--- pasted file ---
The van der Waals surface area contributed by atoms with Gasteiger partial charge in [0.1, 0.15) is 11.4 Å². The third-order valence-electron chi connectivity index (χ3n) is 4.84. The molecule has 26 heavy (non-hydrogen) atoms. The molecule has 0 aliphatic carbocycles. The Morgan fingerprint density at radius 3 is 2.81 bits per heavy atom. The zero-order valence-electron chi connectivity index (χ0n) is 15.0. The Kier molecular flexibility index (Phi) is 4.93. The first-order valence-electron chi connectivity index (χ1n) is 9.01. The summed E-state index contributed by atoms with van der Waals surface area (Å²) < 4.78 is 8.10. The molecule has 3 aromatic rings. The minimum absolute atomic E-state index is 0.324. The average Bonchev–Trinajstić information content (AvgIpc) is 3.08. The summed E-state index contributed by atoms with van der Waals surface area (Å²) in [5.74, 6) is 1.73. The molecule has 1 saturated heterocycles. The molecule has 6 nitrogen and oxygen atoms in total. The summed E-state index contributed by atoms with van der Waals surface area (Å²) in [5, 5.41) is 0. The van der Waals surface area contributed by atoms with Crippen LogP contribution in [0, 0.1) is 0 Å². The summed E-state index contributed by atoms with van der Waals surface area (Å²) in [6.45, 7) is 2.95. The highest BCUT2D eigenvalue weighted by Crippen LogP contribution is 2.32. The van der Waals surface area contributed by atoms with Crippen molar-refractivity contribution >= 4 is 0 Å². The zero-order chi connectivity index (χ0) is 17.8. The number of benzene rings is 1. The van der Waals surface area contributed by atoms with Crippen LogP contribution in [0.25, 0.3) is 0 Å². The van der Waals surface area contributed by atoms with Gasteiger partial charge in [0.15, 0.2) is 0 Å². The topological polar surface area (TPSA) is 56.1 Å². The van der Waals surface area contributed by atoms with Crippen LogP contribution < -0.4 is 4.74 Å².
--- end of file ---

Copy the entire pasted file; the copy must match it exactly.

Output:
The van der Waals surface area contributed by atoms with Gasteiger partial charge in [0.1, 0.15) is 11.4 Å². The third-order valence-electron chi connectivity index (χ3n) is 4.84. The molecule has 26 heavy (non-hydrogen) atoms. The molecule has 0 aliphatic carbocycles. The Morgan fingerprint density at radius 3 is 2.81 bits per heavy atom. The zero-order valence-electron chi connectivity index (χ0n) is 15.0. The Kier molecular flexibility index (Phi) is 4.93. The first-order valence-electron chi connectivity index (χ1n) is 9.01. The summed E-state index contributed by atoms with van der Waals surface area (Å²) < 4.78 is 8.10. The molecule has 3 aromatic rings. The minimum absolute atomic E-state index is 0.324. The average Bonchev–Trinajstić information content (AvgIpc) is 3.08. The summed E-state index contributed by atoms with van der Waals surface area (Å²) in [5.74, 6) is 1.73. The molecule has 1 saturated heterocycles. The molecule has 6 nitrogen and oxygen atoms in total. The summed E-state index contributed by atoms with van der Waals surface area (Å²) in [5, 5.41) is 0. The van der Waals surface area contributed by atoms with Crippen LogP contribution in [0, 0.1) is 0 Å². The summed E-state index contributed by atoms with van der Waals surface area (Å²) in [6.45, 7) is 2.95. The highest BCUT2D eigenvalue weighted by Crippen LogP contribution is 2.32. The van der Waals surface area contributed by atoms with Crippen molar-refractivity contribution >= 4 is 0 Å². The zero-order chi connectivity index (χ0) is 17.8. The number of benzene rings is 1. The van der Waals surface area contributed by atoms with Crippen LogP contribution in [0.25, 0.3) is 0 Å². The van der Waals surface area contributed by atoms with Gasteiger partial charge in [0.15, 0.2) is 0 Å². The topological polar surface area (TPSA) is 56.1 Å². The van der Waals surface area contributed by atoms with Crippen LogP contribution < -0.4 is 4.74 Å².